- Wood pattern blocks: These are another great toy for open play. If your kids like more structure, try this simple puzzle option. Either of these are great for pre-K through 1st graders.
- sensory bins: One of the coolest (literally) sensory bins is made from [frozen]water. I love this particular sensory bin because it’s free to make and can be prepped in three minutes. Three minutes! Did I mention this one is easy on the environment, too? Bonus! You basically put a cup in a largish plastic tupperware container, fill with water and put in the freezer overnight.
- Dolls and stuffed animals: Having all boys, I almost forgot about dolls! But when I was a kid, I played with these for HOURS at a time. I had Barbie, Strawberry Shortcake and My Pretty Ponies in a mash-up playground wonderland way before mash-ups were cool.
Consider doing a “toy trade” with other families in your area. If you have toys in good condition that your kids are bored with, consider swapping with other families. Voila, you have free new-to-your-kids toys and you’ve de-cluttered at the same time. For more toy ideas, check out Andrea’s article here.
#3: Activity Books
There are so many fun activity books out there. Here are a few you might like:
- Mazes are available for all age ranges. Have you ever heard of Roxie Munro’s maze books? Kids use their finger to trace their way through the mazes. There are also lots of hidden pictures to find. Parents like the educational elements in the stories, for example, learning how food goes from farmers’ gardens to our dinner table. Don’t miss Roxie’s “Slithery Snakes” which is often free on Kindle Unlimited.
- Hidden Picture books like this one.
- Mindware dot to dots are for kids who can seriously count. These are not for the faint of heart. My 9-year old has been rocking these for a couple of years now.
- Sticker books. Have you seen the Star Wars sticker book? My child LOVES it!
- Paint by Number – There are lots of these, but I liked this colorful frog.
- Melissa and Doug has a “paint with water” options for preschoolers or kindergartners.
- Felt coloring pages with markers are great for younger kids. I purchase the cheapest markers I can find for these because the felt destroys them. Sometimes you can find a pack at the dollar store.
- Workbooks. Okay, I hope your kids don’t write me hate mail, but sometimes academic things need to happen. I select workbooks from the previous school year so my kids will be repeating information they’ve already covered in school. I personally like Kumon and Brainquest.
- Coloring books from the dollar store were once a favorite, but now that the adult coloring books have come out, of course my kids want those.
Another reason I like activity books is because they are easy to store.
#4: Games for One
These can be a little tricky to find, but there are lots out there. I tend to purchase games that combine challenge and fun (or at lease what my kids think are fun). Here are games we’ve tried and love:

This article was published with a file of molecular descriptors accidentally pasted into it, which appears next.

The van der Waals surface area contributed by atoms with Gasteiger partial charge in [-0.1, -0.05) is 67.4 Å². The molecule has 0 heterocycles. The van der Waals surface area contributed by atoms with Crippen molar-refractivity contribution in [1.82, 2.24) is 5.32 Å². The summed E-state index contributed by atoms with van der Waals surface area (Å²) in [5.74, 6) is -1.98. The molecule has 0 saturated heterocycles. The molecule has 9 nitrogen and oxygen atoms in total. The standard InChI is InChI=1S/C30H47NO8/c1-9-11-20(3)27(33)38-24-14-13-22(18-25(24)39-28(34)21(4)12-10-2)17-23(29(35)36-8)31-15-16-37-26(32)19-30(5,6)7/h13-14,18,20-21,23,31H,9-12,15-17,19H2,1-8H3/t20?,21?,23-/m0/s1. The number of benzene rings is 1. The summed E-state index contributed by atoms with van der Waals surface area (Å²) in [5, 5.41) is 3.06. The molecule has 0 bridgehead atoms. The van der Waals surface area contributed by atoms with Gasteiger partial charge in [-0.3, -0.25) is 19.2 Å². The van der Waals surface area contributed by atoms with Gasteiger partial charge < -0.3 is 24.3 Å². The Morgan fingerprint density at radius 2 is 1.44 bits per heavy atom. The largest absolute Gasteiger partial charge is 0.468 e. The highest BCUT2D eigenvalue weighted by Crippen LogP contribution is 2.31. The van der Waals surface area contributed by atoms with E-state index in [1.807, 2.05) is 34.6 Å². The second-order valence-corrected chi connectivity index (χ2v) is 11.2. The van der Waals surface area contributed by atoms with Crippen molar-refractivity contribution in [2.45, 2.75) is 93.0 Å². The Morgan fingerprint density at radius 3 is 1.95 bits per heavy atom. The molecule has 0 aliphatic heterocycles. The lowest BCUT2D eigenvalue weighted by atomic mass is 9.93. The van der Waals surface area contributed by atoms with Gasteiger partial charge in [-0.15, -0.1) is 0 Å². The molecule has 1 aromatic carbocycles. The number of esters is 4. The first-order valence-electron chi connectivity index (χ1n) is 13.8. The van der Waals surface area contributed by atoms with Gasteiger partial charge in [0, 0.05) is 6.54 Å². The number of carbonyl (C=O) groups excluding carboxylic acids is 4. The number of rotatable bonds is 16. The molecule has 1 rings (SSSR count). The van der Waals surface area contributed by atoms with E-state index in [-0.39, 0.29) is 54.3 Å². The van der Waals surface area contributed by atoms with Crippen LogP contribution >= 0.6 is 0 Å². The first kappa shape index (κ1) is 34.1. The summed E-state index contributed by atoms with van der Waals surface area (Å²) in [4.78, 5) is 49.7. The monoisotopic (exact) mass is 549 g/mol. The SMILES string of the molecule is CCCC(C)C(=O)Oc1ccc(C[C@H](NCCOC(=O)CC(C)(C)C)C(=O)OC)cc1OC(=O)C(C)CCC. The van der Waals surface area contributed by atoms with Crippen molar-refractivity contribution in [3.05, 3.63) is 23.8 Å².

- Anti-Virus: In this game, kids move pieces to get the red “virus” piece off the board. This is one of my favorites, but it takes a little practice to learn what the pieces can/cannot do. So plan on doing this a couple of times with your kiddo before expecting them to play with it on their own.
- Puzzles: work for a range of kids and hit most every price point. There are simple puzzles for young children as well as more complicated puzzles for older kids. You can pick up thin puzzles from the dollar store or thick, durable puzzles like Ravensburger.
- Perplexus: Since hitting the market, Perplexus has created a line of mazes inside plastic balls. If you haven’t seen these before, check out their Rookie (for beginners).
- IQ Fit: A 3-D puzzle game that works for a range of ages. The manual comes with basic games that are simple enough for a patient 6 year old. They increase in difficulty to where a teenager would find it challenging.
- Gravity Maze: This single-player game combines visual perception and reasoning to challenge the child. Kids deal themselves a card that shows them where they need to get the marble to land; they work backwards from there. They can experiment to see what works best. One thing my kiddo does is make up his own challenges.
- Suspend Game: This balancing game works for 1-4 players. It has lots of smallish pieces, so be sure to get them all picked up when you’re done (especially the base pieces!).
#5: Art Supplies
For the relaxed parent…or the very responsible child, consider art supplies. Nothing is easier than an activity with just a pile of construction paper, glue and scissors. If your kid loves to be independently artistic, you can get them scissors with wavy edges or fancy paper (maybe your left over scrap paper?). It’s all about the presentation. If you put it in a pretty box, anything looks like a fantastic gift. We had an art easel set up on a rug with paints when my boys were little. I wrapped the paper around both sides so they could paint at the same time (less fighting).
Tried and true tips that will get your kids excited about their quiet activities:
- Present the activities as a “welcome to summer” box. Select what books/toy/activities you think your child would like best. Wrap up the items as a present! Accessories with summer printables like these from Tori52.
- I’ve found the key is to only let them play with these specific “quiet time” activities, during quiet time. Anticipation is everything. Boredom is bad.
- Separate children. Kids spend a lot of time together through the summer. Having a 20-minute break from each other will be a good thing. My kids love to fight and hate to be separated, but it makes for a joyful reunion.
- Set a timer. Even toddlers can entertain themselves in a pack-n-play for a few minutes each day. Older kids can entertain themselves for a longer period of time. For example, some parents do two, 20-minute time slots, or one 40-minute time slot. Try setting the timer for a shorter period and then adding a minute each day until your child can work up to your desired quiet time minutes. They’ll train themselves to play independently until they here the “ding” of the timer.
There are so many great non-digital ideas for quiet activities. The hardest part is taking the time to prepare in advance. Setting expectations the first week of summer helps set the tone until your kids are back in school. What activities have you tried that your kids loved for quiet time? Readers want to hear from other parents who have done this, too!
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For more ideas on keeping the kids busy AND quiet this summer (it can happen!) try some of these ideas: